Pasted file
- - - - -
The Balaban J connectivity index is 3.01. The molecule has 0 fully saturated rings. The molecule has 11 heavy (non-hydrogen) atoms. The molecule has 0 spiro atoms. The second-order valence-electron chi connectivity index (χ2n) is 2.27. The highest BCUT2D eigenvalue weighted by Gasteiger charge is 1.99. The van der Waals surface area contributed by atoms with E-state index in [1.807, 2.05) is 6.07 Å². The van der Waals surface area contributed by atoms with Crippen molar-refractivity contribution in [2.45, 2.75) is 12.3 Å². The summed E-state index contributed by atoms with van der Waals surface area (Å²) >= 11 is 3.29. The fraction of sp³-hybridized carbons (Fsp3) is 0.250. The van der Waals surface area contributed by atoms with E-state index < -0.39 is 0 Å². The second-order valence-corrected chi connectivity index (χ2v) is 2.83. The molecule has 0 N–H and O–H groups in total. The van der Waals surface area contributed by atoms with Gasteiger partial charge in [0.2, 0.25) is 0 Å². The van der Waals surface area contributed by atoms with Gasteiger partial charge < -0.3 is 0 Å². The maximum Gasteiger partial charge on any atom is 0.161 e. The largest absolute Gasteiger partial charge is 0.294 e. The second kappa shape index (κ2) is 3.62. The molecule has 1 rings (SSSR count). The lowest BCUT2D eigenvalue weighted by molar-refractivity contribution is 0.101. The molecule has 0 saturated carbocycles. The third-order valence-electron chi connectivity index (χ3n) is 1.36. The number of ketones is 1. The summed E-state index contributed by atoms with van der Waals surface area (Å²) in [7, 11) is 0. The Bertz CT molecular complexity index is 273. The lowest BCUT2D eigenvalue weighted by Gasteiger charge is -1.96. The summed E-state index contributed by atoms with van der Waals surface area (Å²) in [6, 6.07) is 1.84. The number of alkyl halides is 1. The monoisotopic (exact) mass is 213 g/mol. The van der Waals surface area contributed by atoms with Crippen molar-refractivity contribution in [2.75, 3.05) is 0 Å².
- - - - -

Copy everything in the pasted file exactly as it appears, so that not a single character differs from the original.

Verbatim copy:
The Balaban J connectivity index is 3.01. The molecule has 0 fully saturated rings. The molecule has 11 heavy (non-hydrogen) atoms. The molecule has 0 spiro atoms. The second-order valence-electron chi connectivity index (χ2n) is 2.27. The highest BCUT2D eigenvalue weighted by Gasteiger charge is 1.99. The van der Waals surface area contributed by atoms with E-state index in [1.807, 2.05) is 6.07 Å². The van der Waals surface area contributed by atoms with Crippen molar-refractivity contribution in [2.45, 2.75) is 12.3 Å². The summed E-state index contributed by atoms with van der Waals surface area (Å²) >= 11 is 3.29. The fraction of sp³-hybridized carbons (Fsp3) is 0.250. The van der Waals surface area contributed by atoms with E-state index < -0.39 is 0 Å². The second-order valence-corrected chi connectivity index (χ2v) is 2.83. The molecule has 0 N–H and O–H groups in total. The van der Waals surface area contributed by atoms with Gasteiger partial charge in [0.2, 0.25) is 0 Å². The van der Waals surface area contributed by atoms with Gasteiger partial charge < -0.3 is 0 Å². The maximum Gasteiger partial charge on any atom is 0.161 e. The largest absolute Gasteiger partial charge is 0.294 e. The second kappa shape index (κ2) is 3.62. The molecule has 1 rings (SSSR count). The lowest BCUT2D eigenvalue weighted by molar-refractivity contribution is 0.101. The molecule has 0 saturated carbocycles. The third-order valence-electron chi connectivity index (χ3n) is 1.36. The number of ketones is 1. The summed E-state index contributed by atoms with van der Waals surface area (Å²) in [7, 11) is 0. The Bertz CT molecular complexity index is 273. The lowest BCUT2D eigenvalue weighted by Gasteiger charge is -1.96. The summed E-state index contributed by atoms with van der Waals surface area (Å²) in [6, 6.07) is 1.84. The number of alkyl halides is 1. The monoisotopic (exact) mass is 213 g/mol. The van der Waals surface area contributed by atoms with Crippen molar-refractivity contribution in [2.75, 3.05) is 0 Å².